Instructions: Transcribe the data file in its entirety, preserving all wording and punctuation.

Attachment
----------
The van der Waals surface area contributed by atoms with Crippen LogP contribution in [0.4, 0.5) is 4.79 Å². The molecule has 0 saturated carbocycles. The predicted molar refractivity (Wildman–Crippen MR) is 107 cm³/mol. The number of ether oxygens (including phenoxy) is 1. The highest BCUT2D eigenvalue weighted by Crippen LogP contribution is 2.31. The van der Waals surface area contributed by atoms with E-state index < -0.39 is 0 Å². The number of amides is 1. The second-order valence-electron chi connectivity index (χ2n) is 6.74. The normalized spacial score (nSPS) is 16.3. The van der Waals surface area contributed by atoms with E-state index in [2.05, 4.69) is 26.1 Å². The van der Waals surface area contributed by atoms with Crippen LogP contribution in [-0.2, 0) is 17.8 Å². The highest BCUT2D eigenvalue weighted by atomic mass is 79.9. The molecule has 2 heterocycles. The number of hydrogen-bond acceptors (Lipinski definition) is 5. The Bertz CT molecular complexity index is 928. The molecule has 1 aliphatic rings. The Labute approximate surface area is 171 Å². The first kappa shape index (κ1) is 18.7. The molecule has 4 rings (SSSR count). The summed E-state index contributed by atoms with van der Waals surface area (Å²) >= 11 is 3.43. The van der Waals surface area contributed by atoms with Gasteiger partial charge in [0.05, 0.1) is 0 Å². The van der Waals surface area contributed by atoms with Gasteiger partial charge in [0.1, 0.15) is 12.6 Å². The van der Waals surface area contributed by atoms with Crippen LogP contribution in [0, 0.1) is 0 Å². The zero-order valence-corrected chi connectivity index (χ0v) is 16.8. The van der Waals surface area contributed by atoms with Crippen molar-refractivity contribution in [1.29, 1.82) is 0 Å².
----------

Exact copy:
The van der Waals surface area contributed by atoms with Crippen LogP contribution in [0.4, 0.5) is 4.79 Å². The molecule has 0 saturated carbocycles. The predicted molar refractivity (Wildman–Crippen MR) is 107 cm³/mol. The number of ether oxygens (including phenoxy) is 1. The highest BCUT2D eigenvalue weighted by Crippen LogP contribution is 2.31. The van der Waals surface area contributed by atoms with E-state index < -0.39 is 0 Å². The number of amides is 1. The second-order valence-electron chi connectivity index (χ2n) is 6.74. The normalized spacial score (nSPS) is 16.3. The van der Waals surface area contributed by atoms with E-state index in [2.05, 4.69) is 26.1 Å². The van der Waals surface area contributed by atoms with Crippen LogP contribution in [-0.2, 0) is 17.8 Å². The highest BCUT2D eigenvalue weighted by atomic mass is 79.9. The molecule has 2 heterocycles. The number of hydrogen-bond acceptors (Lipinski definition) is 5. The Bertz CT molecular complexity index is 928. The molecule has 1 aliphatic rings. The Labute approximate surface area is 171 Å². The first kappa shape index (κ1) is 18.7. The molecule has 4 rings (SSSR count). The summed E-state index contributed by atoms with van der Waals surface area (Å²) >= 11 is 3.43. The van der Waals surface area contributed by atoms with Gasteiger partial charge in [0.05, 0.1) is 0 Å². The van der Waals surface area contributed by atoms with Gasteiger partial charge in [0.1, 0.15) is 12.6 Å². The van der Waals surface area contributed by atoms with Crippen LogP contribution in [0, 0.1) is 0 Å². The zero-order valence-corrected chi connectivity index (χ0v) is 16.8. The van der Waals surface area contributed by atoms with Crippen molar-refractivity contribution in [1.29, 1.82) is 0 Å².